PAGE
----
Anyway, serving different content to Google's bots would be a transparent attempt to game their algorithms, and probably a good way to get your site's ranking penalized.

The dominant approach these days is responsive design, where the entire point is to serve the same code to all clients (so the site owners don't have to build ten different versions of the site for all the myriad devices that people use to browse the web these days).

Also, Google is smart enough to not download junk it doesn't need to see.

Of course. And we don't know all the intricacies of Google's crawler, but Google themselves publicly advise that it does download and execute JavaScript. This is practically a necessity if they're going to index today's heavily JavaScript-dependent web.

(Google also downloads and render CSS and images—e.g., so site owners can't keyword-spam by putting white text on a white background. Search engines do a lot more than just scraping HTML these days.)
posted by escape from the potato planet at 8:08 AM on July 30, 2015 [3 favorites]


If you're paying for data, not blocking ads on your mobile device is madness.
posted by straight at 8:11 AM on July 30, 2015 [1 favorite]


Google can't do it, because it would cause regulatory implosion.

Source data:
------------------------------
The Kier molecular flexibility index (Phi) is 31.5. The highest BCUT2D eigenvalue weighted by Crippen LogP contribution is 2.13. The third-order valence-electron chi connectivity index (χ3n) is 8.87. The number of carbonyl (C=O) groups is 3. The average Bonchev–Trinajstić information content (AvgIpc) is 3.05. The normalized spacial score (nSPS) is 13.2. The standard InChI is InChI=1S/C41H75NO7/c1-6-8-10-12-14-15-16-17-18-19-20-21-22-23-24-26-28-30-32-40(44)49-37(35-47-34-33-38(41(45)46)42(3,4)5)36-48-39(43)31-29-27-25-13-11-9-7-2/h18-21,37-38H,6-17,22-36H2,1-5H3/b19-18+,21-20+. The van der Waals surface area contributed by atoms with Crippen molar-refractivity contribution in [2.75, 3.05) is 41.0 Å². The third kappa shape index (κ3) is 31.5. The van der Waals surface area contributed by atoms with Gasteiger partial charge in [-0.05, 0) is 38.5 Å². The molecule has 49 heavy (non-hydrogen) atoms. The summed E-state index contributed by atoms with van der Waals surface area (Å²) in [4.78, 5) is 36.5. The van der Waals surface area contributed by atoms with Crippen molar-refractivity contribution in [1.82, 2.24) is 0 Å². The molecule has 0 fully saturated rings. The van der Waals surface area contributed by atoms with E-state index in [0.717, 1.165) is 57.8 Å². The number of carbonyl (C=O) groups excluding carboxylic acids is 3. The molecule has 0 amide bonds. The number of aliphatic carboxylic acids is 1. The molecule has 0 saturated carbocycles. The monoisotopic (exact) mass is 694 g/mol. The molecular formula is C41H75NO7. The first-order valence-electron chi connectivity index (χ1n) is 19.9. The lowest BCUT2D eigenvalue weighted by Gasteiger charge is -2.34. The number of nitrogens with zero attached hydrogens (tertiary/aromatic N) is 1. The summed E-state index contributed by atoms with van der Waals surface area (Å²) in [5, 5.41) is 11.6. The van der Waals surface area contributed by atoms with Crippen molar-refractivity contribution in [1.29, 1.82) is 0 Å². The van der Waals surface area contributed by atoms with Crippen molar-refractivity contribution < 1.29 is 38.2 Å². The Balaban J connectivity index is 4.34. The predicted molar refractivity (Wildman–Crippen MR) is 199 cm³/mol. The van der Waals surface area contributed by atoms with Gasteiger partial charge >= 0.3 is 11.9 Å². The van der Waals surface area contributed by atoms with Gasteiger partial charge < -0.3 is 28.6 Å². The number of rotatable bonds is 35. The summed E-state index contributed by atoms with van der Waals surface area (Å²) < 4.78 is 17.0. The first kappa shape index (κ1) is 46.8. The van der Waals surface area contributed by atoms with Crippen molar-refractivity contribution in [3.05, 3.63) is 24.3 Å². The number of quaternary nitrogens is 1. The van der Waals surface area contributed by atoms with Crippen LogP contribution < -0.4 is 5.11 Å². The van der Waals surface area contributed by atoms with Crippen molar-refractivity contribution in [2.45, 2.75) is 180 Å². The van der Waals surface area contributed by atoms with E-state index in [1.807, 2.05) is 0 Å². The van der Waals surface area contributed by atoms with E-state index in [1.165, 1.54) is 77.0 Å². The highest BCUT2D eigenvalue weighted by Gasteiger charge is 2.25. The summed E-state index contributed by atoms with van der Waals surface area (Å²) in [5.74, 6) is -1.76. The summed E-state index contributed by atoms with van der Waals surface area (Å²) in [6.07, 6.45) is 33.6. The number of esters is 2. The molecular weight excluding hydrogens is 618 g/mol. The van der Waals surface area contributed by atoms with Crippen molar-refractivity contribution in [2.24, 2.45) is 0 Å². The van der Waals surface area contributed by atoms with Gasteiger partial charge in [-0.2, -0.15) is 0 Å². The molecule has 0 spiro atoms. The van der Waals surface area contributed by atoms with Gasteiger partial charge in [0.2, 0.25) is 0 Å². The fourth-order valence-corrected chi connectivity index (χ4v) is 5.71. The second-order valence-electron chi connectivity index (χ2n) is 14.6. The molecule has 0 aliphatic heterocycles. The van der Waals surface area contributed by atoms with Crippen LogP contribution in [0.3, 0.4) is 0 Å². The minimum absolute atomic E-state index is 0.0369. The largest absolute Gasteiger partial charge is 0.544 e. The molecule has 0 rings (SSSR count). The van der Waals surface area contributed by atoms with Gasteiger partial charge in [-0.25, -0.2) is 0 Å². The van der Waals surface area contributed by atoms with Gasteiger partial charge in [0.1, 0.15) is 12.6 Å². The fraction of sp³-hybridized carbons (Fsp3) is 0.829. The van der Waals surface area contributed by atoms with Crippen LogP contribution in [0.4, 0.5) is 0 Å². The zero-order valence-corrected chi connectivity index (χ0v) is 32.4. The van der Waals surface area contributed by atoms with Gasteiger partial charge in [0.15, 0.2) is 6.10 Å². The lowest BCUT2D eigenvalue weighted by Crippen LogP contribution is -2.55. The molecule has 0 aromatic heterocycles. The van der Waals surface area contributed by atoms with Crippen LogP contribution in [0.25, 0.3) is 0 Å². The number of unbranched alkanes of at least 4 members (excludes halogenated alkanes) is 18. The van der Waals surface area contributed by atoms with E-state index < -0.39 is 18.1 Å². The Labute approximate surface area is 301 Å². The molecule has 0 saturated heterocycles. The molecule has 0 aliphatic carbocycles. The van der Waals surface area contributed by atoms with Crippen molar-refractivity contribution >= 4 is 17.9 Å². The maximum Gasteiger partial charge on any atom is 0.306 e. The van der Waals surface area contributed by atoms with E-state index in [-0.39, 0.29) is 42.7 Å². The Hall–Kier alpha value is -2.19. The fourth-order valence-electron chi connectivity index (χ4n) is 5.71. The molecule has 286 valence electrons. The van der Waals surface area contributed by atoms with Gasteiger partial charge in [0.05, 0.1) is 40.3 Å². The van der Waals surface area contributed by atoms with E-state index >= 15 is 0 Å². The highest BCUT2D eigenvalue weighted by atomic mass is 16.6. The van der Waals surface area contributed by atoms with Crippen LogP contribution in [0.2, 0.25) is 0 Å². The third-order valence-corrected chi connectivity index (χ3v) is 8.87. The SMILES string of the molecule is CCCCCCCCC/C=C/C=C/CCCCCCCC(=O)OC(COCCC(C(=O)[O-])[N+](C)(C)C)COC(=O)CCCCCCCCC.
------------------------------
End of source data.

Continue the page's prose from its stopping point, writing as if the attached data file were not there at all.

And Google runs an ad exchange, which is partially the cause of all of the bloat. It sounds easy to say publishers shouldn't use programmatic ad services, but they need display ads for revenue. Subscriptions don't cut it because most people won't pay for content.
posted by missmerrymack at 8:15 AM on July 30, 2015


really fixing the problem requires that technologists and designers engage with the business models and business needs driving these decisions

Really fixing the problem client-side is super-simple. Just run Adblock Plus and turn the entire revolting industry off. Done.
posted by flabdablet at 9:15 AM on July 30, 2015 [1 favorite]


To restate from above: Mobile Firefox can run uBlock Origin, Ghostery, etc.

If you're having problems with data consumption, pages crashing, etc., it's an amazing solution. It's replaced the default Android browser for me ever since so many pages started getting out of control. Rural coverage here in southwestern Virginia (2.5G EDGE @ ~150 kbit/sec) means most of the Internet would be unusable without it. (Props to the folks at Mozilla for maintaining their infrastructure such that most plugins are available on the mobile version.)
posted by introp at 9:22 AM on July 30, 2015 [2 favorites]


Why the web sucks in '15: It's the money.
posted by Artw at 9:30 AM on July 30, 2015 [5 favorites]